IT's Carbon Footprint


by Samuel Greengard

Hardly a day goes by without someone somewhere dismissing sustainability and assorted green initiatives as a fringe idea or a socialist plot (back in the day it would have been labeled a communist plot but since communists are no longer a serious threat we've got a new and improved menace!). However, whether you like it or not, the pixels are written on the wall: efforts to curtail carbon emissions are gaining steam.

Over the next few years, it's likely that some type of cap and trade system will appear in the U.S. The European Union already has the largest multi-national, emissions trading scheme in the world in place. Large emitters of carbon dioxide within the EU must monitor and annually report their CO2 emissions, and they are obliged every year to return an amount of emission allowances to the government that is equivalent to their CO2 emissions in that year.

In other words, it's becoming more difficult to run and hide. But this evolving situation has other repercussions. According to a recently released 18-month study conducted by Rice University researchers, unless the IT industry adopts new energy-efficient technologies, it runs a serious risk of being unable to contribute to growing the global economy. If limits are placed on carbon emissions, enterprises could find themselves staring down serious problems over the coming decade.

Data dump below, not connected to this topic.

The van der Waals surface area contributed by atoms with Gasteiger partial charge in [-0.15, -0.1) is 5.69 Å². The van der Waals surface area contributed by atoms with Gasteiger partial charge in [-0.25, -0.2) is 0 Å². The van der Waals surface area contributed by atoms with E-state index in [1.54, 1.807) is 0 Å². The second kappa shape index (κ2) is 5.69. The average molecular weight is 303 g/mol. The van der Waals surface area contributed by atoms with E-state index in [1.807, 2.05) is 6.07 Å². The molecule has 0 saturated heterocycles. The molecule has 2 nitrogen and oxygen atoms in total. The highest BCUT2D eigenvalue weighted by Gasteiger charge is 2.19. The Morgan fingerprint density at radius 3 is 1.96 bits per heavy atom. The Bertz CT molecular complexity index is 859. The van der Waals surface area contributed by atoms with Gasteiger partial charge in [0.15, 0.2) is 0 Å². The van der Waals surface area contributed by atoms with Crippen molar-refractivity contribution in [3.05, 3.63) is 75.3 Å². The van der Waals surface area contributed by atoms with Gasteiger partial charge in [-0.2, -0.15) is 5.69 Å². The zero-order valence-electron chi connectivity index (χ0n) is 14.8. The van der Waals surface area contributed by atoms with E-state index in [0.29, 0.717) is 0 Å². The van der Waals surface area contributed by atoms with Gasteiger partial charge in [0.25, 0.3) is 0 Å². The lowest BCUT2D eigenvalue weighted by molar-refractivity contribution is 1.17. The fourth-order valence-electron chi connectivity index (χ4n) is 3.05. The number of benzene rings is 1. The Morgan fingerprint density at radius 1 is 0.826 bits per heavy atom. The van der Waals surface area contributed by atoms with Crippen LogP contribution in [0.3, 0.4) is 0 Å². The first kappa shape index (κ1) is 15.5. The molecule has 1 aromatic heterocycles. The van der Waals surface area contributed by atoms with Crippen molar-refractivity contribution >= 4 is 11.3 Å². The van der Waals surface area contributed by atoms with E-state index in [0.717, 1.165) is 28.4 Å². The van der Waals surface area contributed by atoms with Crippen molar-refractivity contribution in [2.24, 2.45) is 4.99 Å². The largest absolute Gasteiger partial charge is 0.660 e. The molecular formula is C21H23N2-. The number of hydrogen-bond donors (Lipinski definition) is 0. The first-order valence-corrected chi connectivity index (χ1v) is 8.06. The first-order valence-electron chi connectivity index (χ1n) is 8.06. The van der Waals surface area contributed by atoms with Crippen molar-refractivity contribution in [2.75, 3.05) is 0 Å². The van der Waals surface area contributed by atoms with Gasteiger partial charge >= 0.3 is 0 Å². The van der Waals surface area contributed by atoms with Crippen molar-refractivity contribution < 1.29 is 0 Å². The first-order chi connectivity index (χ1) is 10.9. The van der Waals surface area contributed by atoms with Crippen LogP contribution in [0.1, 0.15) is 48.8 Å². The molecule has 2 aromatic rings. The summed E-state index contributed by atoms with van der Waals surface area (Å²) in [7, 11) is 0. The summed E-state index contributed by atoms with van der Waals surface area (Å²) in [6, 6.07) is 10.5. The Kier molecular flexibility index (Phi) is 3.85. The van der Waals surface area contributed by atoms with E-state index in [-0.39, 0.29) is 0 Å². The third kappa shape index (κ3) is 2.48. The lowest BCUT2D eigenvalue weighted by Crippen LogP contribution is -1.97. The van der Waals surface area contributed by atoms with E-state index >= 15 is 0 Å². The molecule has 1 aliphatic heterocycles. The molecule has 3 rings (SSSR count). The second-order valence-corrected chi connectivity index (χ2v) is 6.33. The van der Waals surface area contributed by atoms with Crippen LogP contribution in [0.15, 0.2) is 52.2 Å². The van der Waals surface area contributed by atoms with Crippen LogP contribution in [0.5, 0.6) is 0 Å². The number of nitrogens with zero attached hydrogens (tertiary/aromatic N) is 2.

"In the face of growing global concerns over greenhouse carbon emission, the key for the industry is finding new technologies that deliver more performance for each kilogram of CO2 emitted," noted Rice computer scientist Krishna Palem, who directs ISAID, a joint institute of Rice and Singapore's Nanyang Technological University (NTU).

It's time for IT executives to take notice. In the U.S. in 2009, the economic output of the information and communication technology industry per kilogram of CO2 emitted was about $2.83. In a "business-as-usual scenario" this output will fall to about $1.06 per kilogram of CO2 by 2020, researchers noted.

"Based on those numbers, the industry is headed for a brick wall if limits are placed on CO2 emissions. In a carbon-constrained economy, green innovation will be absolutely essential for ICT profitability," says study co-author Chris Bronk, a fellow in technology, society and public policy at the Baker Institute and lecturer of computer science at Rice University.

The problem is likely to grow worse in the months and years ahead. Calculations show that global carbon emissions related to PCs and laptops, which accounted for 48.5 percent of all global ICT emissions in 2009, will nearly quadruple by 2020. Data center-related emissions will more than triple by 2020.

The bottom line? Sustainability is no longer a [fill in the blank] plot or some wacky concept. It's reality. Embrace green or see red.